A Parisian market, the “Palu market” (or Palud), was set up on the Île de la Cité. The original market was transferred to the right bank of the Seine, on the place de Grève (the current location of the Hôtel de Ville).
Louis VI ordered the market to be moved to the centre of Paris, at the place known as Les Champeaux (“Small Fields”), at the crossing of the three major traffic roads, the rue Saint-Denis, the rue Montmartre and the rue Saint-Honoré.
Philippe Auguste moved the “Saint Lazare” fair from the Northern neighbourhoods of the city to the Champeaux. Two initial wood buildings were erected to host commercial activities (particularly non-food related, at the time) and the covered market got the name “Les Halles”.
Philippe Auguste had an enclosure constructed, making the market a part of the city.
Middle of the 13th century
Louis IX had three new buildings constructed, of which one was for the hawking of fish. Les Halles became the biggest market in the capital and played the role of wholesale food supplier for Paris.
The Market was open three times a week.
François I had the existing buildings demolished and reconstructed again in accordance with a new ordered plan. The activity of the market became daily and several other markets opened up for breads, cheeses, eggs and butter.
To gain space, the plants market was moved to the quai de la Mégisserie; only the cut flowers market remained at the Marché des Halles. The “halle au blé” (wheat hall) was moved and constructed at its final location; it then went on to become a commodity exchange.
The Holy Innocents’ Cemetery was moved to the south of Paris, making space for the herbs and vegetables market (large vegetables, garlic, onions, bay laurels).
After a fire, Napoleon I launched the project for a permanent Central Hall between the Marché des Innocents and the Halle aux blés, which was never completed.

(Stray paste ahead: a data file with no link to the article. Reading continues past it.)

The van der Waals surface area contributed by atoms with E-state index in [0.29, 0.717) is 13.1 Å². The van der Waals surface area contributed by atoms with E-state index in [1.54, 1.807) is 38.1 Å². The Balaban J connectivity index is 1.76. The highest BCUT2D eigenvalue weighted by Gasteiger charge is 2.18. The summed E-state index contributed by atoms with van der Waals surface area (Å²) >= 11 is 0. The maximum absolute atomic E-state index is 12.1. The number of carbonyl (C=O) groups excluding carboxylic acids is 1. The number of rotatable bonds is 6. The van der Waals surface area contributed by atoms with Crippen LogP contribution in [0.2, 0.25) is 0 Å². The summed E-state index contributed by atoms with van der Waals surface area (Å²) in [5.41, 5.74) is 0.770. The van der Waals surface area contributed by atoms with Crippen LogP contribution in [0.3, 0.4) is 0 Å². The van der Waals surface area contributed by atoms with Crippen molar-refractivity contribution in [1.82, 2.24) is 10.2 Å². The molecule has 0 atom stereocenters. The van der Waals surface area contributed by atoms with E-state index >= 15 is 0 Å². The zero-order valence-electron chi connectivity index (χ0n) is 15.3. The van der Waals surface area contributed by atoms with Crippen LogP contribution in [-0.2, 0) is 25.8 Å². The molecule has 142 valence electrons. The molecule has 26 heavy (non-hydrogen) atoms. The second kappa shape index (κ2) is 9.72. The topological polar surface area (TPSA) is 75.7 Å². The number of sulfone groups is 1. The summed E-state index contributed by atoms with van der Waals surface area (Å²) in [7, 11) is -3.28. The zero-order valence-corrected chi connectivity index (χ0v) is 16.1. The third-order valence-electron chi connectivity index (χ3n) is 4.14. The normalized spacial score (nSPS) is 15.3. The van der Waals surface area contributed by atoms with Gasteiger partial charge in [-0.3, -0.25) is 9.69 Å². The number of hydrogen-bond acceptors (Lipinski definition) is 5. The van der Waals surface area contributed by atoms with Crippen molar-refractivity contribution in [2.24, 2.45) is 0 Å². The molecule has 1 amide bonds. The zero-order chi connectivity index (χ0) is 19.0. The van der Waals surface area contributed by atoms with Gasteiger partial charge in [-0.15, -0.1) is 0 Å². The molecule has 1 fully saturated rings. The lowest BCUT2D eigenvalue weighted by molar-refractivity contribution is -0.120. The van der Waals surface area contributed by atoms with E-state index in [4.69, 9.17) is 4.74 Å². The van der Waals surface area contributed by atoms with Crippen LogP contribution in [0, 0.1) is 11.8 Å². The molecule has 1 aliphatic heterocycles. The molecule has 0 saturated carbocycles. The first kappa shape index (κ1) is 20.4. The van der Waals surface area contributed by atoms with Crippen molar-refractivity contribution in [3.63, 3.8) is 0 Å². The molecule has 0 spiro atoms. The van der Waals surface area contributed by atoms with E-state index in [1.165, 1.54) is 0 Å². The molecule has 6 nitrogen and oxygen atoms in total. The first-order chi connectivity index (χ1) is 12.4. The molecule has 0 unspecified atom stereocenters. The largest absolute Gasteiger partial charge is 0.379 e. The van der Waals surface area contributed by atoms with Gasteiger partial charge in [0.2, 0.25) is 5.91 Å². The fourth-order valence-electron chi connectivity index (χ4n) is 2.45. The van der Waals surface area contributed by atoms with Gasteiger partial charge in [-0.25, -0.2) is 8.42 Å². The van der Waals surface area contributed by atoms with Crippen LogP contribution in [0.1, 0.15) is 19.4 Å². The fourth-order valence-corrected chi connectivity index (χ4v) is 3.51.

A new “Halle à la viande” (Meat hall) was created, called the Marché des Prouvaires.
The project for creating a large central Hall to serve the capital was restarted.
The project submitted by architects Victor Baltard and Félix Callet was chosen.
Ten fully glazed halls decorated with cast iron columns and separated by an alley under a glass roof were built, each with its speciality (number 3 for meat, number 9 for fish, etc.).
17,000 tonnes of fruits and vegetables passed through Les Halles.
678,000 tonnes of fruits and vegetables were sold at Les Halles that year.
Since traffic and access difficulties were increasing, an interministerial committee decided to construct a network of national interest markets, aimed at improving the flow of the transactions and ensuring the transparency of commercial operations.
It was decided to move the Halles outside of Paris. At the end of the year, Rungis was chosen.
Libert Bou was appointed as the Commissioner of Development of the national interest market in the Paris region.
Creation of SEMMARIS, future developer and operator of the site.
The Halles de Paris were relocated to the Rungis national interest market between 2 February and 2 March.
3 mars 1969
The Rungis Market opened its doors to buyers for the first time.
In the wake of the slaughterhouses at La Villette being abandoned, the meat activity, which had remained at the Halles, became part of the Rungis Market.